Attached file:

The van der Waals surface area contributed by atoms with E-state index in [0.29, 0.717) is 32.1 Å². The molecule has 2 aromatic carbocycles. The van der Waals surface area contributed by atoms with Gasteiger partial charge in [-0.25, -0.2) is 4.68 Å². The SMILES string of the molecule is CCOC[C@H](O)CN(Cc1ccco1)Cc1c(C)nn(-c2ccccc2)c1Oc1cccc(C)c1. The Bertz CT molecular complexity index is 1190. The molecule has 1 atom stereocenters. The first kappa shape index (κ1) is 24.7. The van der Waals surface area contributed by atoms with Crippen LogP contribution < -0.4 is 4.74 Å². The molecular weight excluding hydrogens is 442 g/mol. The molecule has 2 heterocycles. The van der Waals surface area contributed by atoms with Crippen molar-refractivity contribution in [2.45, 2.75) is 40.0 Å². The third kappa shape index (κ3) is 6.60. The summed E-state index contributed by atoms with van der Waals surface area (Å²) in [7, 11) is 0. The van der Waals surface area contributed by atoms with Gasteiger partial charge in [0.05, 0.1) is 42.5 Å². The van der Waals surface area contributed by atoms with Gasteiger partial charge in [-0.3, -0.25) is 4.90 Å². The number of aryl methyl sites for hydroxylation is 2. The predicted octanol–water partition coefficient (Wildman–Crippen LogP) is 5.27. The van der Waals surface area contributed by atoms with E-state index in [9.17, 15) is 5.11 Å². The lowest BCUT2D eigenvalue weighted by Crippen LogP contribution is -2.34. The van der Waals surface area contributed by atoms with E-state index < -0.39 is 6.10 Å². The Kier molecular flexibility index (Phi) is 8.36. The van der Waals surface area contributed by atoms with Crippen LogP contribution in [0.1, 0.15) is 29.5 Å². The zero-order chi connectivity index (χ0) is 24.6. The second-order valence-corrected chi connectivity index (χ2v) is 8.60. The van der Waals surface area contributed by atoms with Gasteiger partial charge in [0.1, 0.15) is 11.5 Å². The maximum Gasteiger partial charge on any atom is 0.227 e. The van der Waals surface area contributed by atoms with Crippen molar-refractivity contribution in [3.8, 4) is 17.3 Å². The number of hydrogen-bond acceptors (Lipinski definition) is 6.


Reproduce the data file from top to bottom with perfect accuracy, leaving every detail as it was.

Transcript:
The van der Waals surface area contributed by atoms with E-state index in [0.29, 0.717) is 32.1 Å². The molecule has 2 aromatic carbocycles. The van der Waals surface area contributed by atoms with Gasteiger partial charge in [-0.25, -0.2) is 4.68 Å². The SMILES string of the molecule is CCOC[C@H](O)CN(Cc1ccco1)Cc1c(C)nn(-c2ccccc2)c1Oc1cccc(C)c1. The Bertz CT molecular complexity index is 1190. The molecule has 1 atom stereocenters. The first kappa shape index (κ1) is 24.7. The van der Waals surface area contributed by atoms with Crippen LogP contribution < -0.4 is 4.74 Å². The molecular weight excluding hydrogens is 442 g/mol. The molecule has 2 heterocycles. The van der Waals surface area contributed by atoms with Crippen molar-refractivity contribution in [2.45, 2.75) is 40.0 Å². The third kappa shape index (κ3) is 6.60. The summed E-state index contributed by atoms with van der Waals surface area (Å²) in [7, 11) is 0. The van der Waals surface area contributed by atoms with Gasteiger partial charge in [0.05, 0.1) is 42.5 Å². The van der Waals surface area contributed by atoms with Gasteiger partial charge in [-0.3, -0.25) is 4.90 Å². The number of aryl methyl sites for hydroxylation is 2. The predicted octanol–water partition coefficient (Wildman–Crippen LogP) is 5.27. The van der Waals surface area contributed by atoms with E-state index in [9.17, 15) is 5.11 Å². The lowest BCUT2D eigenvalue weighted by Crippen LogP contribution is -2.34. The van der Waals surface area contributed by atoms with E-state index < -0.39 is 6.10 Å². The Kier molecular flexibility index (Phi) is 8.36. The van der Waals surface area contributed by atoms with Crippen LogP contribution in [0.1, 0.15) is 29.5 Å². The zero-order chi connectivity index (χ0) is 24.6. The second-order valence-corrected chi connectivity index (χ2v) is 8.60. The van der Waals surface area contributed by atoms with Gasteiger partial charge in [0.1, 0.15) is 11.5 Å². The maximum Gasteiger partial charge on any atom is 0.227 e. The van der Waals surface area contributed by atoms with Crippen molar-refractivity contribution in [3.8, 4) is 17.3 Å². The number of hydrogen-bond acceptors (Lipinski definition) is 6.